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Giving Compass' Take:
• Francie Diep unpacks the question central to the feasibility of the proposed Green New Deal: can clean energy supply enough energy to meet America's needs?
• How can funders work to increase the production of clean energy at scale?
• Learn about the relationship between clean energy and economic development.
Representative Alexandria Ocasio-Cortez (D-New York) and Senator Ed Markey (D-Massachusetts) released their resolution for the Green New Deal, an ambitious climate change and social welfare package. It proposes to make the United States economy 100 percent fossil fuel free in 10 years, and, in doing so, to employ vulnerable Americans and slow global warming.
Is it really possible to meet America's energy demands without fossil fuels?
"If we were treating this issue as a national emergency and there was total buy-in, there's nothing stopping us," says Noah Kaufman, an economist who worked on de-carbonization studies for the Obama administration and is now a researcher at Columbia University's Center on Global Energy Policy. "We know how to do it."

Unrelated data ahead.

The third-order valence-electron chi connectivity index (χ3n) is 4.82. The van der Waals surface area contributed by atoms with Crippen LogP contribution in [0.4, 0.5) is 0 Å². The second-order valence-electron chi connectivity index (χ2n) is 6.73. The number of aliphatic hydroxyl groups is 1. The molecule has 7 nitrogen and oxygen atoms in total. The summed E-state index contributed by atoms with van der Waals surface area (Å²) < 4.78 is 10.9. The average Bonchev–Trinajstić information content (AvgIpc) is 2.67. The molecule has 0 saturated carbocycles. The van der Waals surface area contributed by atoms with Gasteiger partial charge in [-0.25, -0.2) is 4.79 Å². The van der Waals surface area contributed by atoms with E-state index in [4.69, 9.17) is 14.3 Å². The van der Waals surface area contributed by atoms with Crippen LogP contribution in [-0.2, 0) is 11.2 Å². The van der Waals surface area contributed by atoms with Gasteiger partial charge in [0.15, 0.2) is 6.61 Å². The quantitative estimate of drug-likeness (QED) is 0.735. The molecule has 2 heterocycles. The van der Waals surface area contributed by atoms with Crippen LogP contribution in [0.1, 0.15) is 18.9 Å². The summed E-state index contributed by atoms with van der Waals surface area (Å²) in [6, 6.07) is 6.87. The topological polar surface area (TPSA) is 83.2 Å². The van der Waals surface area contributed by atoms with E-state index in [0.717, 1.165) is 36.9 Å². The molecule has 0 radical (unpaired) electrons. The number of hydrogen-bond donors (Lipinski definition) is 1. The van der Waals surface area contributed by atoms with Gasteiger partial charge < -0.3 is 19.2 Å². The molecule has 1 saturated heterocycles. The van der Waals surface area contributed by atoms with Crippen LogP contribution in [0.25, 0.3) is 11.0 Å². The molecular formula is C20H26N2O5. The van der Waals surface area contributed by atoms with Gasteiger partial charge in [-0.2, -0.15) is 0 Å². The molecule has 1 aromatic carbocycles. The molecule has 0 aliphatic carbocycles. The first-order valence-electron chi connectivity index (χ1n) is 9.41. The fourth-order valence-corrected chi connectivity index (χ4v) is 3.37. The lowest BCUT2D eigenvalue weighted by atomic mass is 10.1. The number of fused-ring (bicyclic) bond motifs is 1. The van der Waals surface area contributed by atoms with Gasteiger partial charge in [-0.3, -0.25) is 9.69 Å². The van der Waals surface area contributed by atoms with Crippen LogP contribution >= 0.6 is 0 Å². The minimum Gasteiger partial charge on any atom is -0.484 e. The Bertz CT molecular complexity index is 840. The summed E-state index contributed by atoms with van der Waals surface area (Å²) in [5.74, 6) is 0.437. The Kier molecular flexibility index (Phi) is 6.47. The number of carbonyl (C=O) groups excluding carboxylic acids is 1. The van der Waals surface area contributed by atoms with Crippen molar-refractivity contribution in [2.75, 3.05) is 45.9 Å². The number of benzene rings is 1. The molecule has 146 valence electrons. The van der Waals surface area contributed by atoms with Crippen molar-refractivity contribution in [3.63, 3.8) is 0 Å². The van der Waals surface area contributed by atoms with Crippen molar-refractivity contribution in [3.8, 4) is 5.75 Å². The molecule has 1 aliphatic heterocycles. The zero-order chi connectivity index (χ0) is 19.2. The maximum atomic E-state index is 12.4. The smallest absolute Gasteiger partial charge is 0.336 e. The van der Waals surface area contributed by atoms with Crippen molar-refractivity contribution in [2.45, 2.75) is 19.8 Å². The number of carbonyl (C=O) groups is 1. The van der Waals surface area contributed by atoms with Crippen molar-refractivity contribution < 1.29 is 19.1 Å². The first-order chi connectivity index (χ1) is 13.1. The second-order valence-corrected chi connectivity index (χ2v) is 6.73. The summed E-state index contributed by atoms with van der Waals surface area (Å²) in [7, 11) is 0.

Some of the technologies needed to make this palatable don't exist yet. For example, for solar and wind farms to provide the same consistent service that people expect today from their local utility, we'll need better energy storage tech, so people can still get electricity when the sun isn't shining and the wind isn't blowing.
The researchers I talked to believe these technology advances are all possible. It's just a question of how much we are willing to pay for this future.
How much will it cost?
In November, the journal Joule published a study that modeled what energy prices in America might be if the economy were run on different combinations of carbon-free power sources. Limiting the country to only solar and wind power could make electricity anywhere from 11 percent to 163 percent more costly than including nuclear power and carbon capture, the study found. But, depending on what the prices of renewable energy are in the future and what part of the country we're talking about, the Green New Deal doesn't necessarily have to make electricity cost more than it does today.
Read the full article about meeting America's energy needs by Francie Diep at Pacific Standard.